• I’m not sure how much the PC(USA) is investing in mission and social justice versus other areas, but that’s easy enough to find out. Same goes for mid-councils and congregations. In her comment, Laura Cheifetz claims that these areas are being gutted.

      My congregation has a healthy mission budget and is very much justice oriented, but how we account for time and resources is complicated and we are very much struggling with the perennial “inreach” vs “outreach” dilemma.

      My point is not to take away from mission and justice areas in the long run—which I believe are essential to our identity and overall mission—but that if we don’t solve the bigger picture of decline there won’t be a church or resources to devote to these efforts. I completely agree that we are spending too much time and resources maintaining our institutions, at all levels. I also agree that we ought to invest more in what you call “church hospice” rather than letting churches die slow deaths.

  2. peter allen says:

    tell us more of what you mean by evangelism? what does that look like?

    • First, we need a clear and compelling message: an understanding of the gospel that is relevant and urgent. (I should note, contra to what many commentators are perceiving in my post, this message involves robust mission and social justice work.) Then, we build a movement around this message with the express purpose of changing the world. We need people in this movement for it to have any impact, so we must re-invest in the kind of evangelism aimed at growing our numbers.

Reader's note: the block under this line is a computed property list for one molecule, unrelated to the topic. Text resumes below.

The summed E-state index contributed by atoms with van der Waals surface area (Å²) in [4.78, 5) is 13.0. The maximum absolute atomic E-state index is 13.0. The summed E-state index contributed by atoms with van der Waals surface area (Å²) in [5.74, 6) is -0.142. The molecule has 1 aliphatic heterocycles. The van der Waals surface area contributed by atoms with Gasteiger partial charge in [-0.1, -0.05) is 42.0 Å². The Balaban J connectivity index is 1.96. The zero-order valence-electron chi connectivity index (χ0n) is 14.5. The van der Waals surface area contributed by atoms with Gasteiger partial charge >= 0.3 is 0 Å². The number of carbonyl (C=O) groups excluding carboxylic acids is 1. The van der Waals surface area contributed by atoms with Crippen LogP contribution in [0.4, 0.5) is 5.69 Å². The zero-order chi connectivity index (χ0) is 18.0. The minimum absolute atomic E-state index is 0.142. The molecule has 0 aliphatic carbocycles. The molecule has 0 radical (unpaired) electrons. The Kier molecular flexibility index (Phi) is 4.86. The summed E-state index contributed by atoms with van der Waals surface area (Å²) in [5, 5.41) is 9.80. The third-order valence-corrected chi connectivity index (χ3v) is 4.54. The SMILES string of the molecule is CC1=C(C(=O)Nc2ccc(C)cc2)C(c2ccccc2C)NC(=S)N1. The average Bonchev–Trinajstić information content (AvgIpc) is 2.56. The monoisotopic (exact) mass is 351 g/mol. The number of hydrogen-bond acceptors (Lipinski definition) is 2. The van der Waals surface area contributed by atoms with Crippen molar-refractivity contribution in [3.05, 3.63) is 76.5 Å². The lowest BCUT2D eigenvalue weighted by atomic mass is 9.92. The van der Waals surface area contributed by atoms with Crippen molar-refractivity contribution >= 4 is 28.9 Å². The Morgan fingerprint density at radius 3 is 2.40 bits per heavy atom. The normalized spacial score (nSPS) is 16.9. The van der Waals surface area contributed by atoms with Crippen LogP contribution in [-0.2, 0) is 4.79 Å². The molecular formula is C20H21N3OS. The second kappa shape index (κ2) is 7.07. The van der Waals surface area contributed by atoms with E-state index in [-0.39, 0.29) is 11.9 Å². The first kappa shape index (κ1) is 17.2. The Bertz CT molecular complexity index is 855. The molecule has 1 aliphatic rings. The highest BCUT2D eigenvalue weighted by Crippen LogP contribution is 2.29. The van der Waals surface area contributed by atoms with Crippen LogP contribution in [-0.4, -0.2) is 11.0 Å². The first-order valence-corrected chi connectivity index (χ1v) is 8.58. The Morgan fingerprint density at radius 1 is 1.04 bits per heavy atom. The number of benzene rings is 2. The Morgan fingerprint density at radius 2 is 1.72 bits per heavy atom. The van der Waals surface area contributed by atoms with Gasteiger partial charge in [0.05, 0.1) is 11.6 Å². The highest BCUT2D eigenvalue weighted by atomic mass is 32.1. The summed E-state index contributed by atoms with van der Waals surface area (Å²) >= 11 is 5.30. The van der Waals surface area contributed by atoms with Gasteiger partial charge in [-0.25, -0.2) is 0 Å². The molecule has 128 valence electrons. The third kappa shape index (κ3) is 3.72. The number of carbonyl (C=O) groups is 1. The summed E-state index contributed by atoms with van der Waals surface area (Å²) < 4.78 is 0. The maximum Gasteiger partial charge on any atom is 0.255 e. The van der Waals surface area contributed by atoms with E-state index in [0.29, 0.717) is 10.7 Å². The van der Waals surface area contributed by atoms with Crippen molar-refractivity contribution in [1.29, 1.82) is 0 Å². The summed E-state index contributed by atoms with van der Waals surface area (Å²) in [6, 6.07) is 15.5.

• I have A LOT I want to say about your post. So much ground already plowed and prepared. First, a common post-mortem of ‘what happened’ would help the church grasp where it is so that it can move ahead [get people going "yes, yes" not "yes, but." (The underlying theory here is one of lament and grief set out by Jaco Hamman.)
        There are many creative strands happening. To me the key challenge is to acknowledge where we are and then go somewhere new in FAITH (cf. Isa. 40). The Gospel will always be compelling because it is LIFE, but we must know someone well enough so that he/she might drink from the well of living water.

        It has been said by others wiser than I that the challenge is a spiritual one--a malaise even depression in a denominational culture that's both politesse and passive/aggressive, more intellectual (heady and not embodied in practice and life). A former member of Chicago Presbytery once described my former North Shore locale as suffering from the three A's: Attittude, Affluence and Appearances. I believe this is the sin of our denomination who views itself still through the lens of it's peak in numbers, money and worldly prestige--that ironically was an anomolly (I asked Prof. Marty once about what happened and he replied enigmatically, "that [time] was an exception”). Evangelism is about giving you what I have and if I don’t have ‘it’ then don’t be given it to me.